By: PSN Rao
Housing is an important sector of the Indian economy with backward and forward linkages with over 260 industries and is a major employment generator only after agriculture. As per estimates of the Central Statistics Office, the housing sector contributes as much as 5 per cent to the GDP of the country. One can witness substantial construction activity in various parts of the country, especially the suburbs of all major cities. Despite this, the housing shortage in India is still over 18 million dwelling units. However, a closer look reveals that while on the one hand, the shortage is huge, there are many houses lying vacant !
Among the big four metros, housing is considered a major problem in Delhi and Mumbai and interestingly, in both these cities, the vacancy rate is very high as compared to Kolkata or Chennai. Further, it is interesting that in tier-II cities, the vacancy rate is in double digits and much higher than the big four metros! This indicates that the tier-II cities have to now face a bigger challenge as the scope for absorption here is much less than the big four. The only exception here is Hyderabad, which stands out as an ideal lone case with a reasonable vacancy rate of around 3 per cent.
Reasons for Vacant Houses
Investment Driven Market: For long, the Indian real estate market has been seen as a good avenue for parking surplus funds. Real estate is a good investment for many who desire to speculate and pull out after some time so as to book profits, not necessarily to stay in the property. In view of this, we find that houses remain vacant as the investors are looking for quick liquidity of the capital asset value.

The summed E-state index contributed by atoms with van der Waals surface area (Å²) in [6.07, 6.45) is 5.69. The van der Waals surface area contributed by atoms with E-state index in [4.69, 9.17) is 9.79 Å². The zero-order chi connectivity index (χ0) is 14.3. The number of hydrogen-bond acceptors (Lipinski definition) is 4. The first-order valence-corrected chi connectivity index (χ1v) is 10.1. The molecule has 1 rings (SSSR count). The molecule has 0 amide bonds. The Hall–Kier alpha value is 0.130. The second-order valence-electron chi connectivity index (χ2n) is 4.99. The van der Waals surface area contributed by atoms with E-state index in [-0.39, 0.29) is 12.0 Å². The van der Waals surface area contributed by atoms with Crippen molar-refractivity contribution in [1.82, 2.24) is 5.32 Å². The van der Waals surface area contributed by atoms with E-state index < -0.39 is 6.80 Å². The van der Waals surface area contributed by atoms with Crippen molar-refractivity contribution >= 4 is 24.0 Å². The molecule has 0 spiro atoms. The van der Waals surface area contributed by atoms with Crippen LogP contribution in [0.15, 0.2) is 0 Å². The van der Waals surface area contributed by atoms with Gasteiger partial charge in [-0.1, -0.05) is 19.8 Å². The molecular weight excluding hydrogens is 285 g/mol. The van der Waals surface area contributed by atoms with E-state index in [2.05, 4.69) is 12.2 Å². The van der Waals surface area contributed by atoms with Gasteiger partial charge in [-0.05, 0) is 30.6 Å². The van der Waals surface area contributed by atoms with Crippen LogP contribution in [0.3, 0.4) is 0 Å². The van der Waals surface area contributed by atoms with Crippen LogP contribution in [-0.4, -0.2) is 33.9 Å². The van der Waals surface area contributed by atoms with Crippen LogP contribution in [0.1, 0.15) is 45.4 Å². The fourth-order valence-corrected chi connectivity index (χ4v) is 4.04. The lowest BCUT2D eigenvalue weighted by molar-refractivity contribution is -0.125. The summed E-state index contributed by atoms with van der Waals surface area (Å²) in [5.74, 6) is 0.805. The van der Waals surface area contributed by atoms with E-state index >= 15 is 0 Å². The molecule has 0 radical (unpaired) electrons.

NRI End Users: Non Resident Indians have been investing money in Indian real estate with the intention of perhaps returning to India at some point in future. There are also some who desire to come visiting once in a year and stay at the property and keep it locked when not in use. While Kerala is a good example for Gulf based NRIs, many other cities are driven by NRIs based in the IT sector.
Unrealistic Pricing: The developers have in many cases highly overpriced their products and as a result, there has been a general increase in property value. Although in the last two years or so, the appreciation levels have been depressed, this tendency has for long kept genuine end users out of the market and only investors have been buying.
Mismatch between Demand and Supply: The lack of systematic and scientific demand analysis has resulted in a mismatch in supply, not always catering to the demand. As a result, absorption levels remain low and result in high vacancy rates.
Poor Connectivity and infrastructure: Even when people buy, they do not move in and …continued »